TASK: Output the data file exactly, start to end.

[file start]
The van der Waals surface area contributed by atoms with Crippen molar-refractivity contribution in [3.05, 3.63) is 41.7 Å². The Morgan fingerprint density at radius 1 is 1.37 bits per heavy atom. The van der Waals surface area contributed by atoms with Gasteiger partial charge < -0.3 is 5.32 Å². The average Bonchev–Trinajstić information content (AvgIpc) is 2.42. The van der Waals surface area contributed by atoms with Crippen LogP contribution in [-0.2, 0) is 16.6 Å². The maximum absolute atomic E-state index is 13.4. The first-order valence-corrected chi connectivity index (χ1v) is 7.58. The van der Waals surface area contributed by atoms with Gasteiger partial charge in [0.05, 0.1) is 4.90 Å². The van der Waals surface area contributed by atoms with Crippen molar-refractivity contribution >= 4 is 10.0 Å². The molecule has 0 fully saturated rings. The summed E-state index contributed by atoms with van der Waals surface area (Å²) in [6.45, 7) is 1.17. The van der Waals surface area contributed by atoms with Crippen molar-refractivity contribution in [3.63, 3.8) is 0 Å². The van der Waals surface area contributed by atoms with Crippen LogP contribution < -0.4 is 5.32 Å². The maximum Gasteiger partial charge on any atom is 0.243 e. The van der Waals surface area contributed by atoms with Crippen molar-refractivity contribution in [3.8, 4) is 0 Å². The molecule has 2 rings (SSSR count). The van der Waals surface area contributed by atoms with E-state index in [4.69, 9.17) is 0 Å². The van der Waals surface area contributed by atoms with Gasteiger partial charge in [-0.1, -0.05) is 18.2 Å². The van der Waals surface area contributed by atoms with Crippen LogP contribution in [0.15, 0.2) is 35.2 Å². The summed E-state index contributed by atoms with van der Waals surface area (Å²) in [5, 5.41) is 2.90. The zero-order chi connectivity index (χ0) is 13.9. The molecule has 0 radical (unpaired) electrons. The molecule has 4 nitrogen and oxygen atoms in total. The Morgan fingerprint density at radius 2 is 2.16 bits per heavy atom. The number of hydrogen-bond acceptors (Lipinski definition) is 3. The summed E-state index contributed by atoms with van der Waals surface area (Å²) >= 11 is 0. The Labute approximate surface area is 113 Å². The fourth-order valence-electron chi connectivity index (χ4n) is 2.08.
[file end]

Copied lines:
The van der Waals surface area contributed by atoms with Crippen molar-refractivity contribution in [3.05, 3.63) is 41.7 Å². The Morgan fingerprint density at radius 1 is 1.37 bits per heavy atom. The van der Waals surface area contributed by atoms with Gasteiger partial charge < -0.3 is 5.32 Å². The average Bonchev–Trinajstić information content (AvgIpc) is 2.42. The van der Waals surface area contributed by atoms with Crippen LogP contribution in [-0.2, 0) is 16.6 Å². The maximum absolute atomic E-state index is 13.4. The first-order valence-corrected chi connectivity index (χ1v) is 7.58. The van der Waals surface area contributed by atoms with Gasteiger partial charge in [0.05, 0.1) is 4.90 Å². The van der Waals surface area contributed by atoms with Crippen molar-refractivity contribution >= 4 is 10.0 Å². The molecule has 0 fully saturated rings. The summed E-state index contributed by atoms with van der Waals surface area (Å²) in [6.45, 7) is 1.17. The van der Waals surface area contributed by atoms with Crippen molar-refractivity contribution in [3.63, 3.8) is 0 Å². The van der Waals surface area contributed by atoms with Crippen LogP contribution < -0.4 is 5.32 Å². The maximum Gasteiger partial charge on any atom is 0.243 e. The van der Waals surface area contributed by atoms with Crippen molar-refractivity contribution in [3.8, 4) is 0 Å². The molecule has 2 rings (SSSR count). The van der Waals surface area contributed by atoms with E-state index in [4.69, 9.17) is 0 Å². The van der Waals surface area contributed by atoms with Gasteiger partial charge in [-0.1, -0.05) is 18.2 Å². The van der Waals surface area contributed by atoms with Crippen LogP contribution in [0.15, 0.2) is 35.2 Å². The summed E-state index contributed by atoms with van der Waals surface area (Å²) in [5, 5.41) is 2.90. The zero-order chi connectivity index (χ0) is 13.9. The molecule has 0 radical (unpaired) electrons. The molecule has 4 nitrogen and oxygen atoms in total. The Morgan fingerprint density at radius 2 is 2.16 bits per heavy atom. The number of hydrogen-bond acceptors (Lipinski definition) is 3. The summed E-state index contributed by atoms with van der Waals surface area (Å²) >= 11 is 0. The Labute approximate surface area is 113 Å². The fourth-order valence-electron chi connectivity index (χ4n) is 2.08.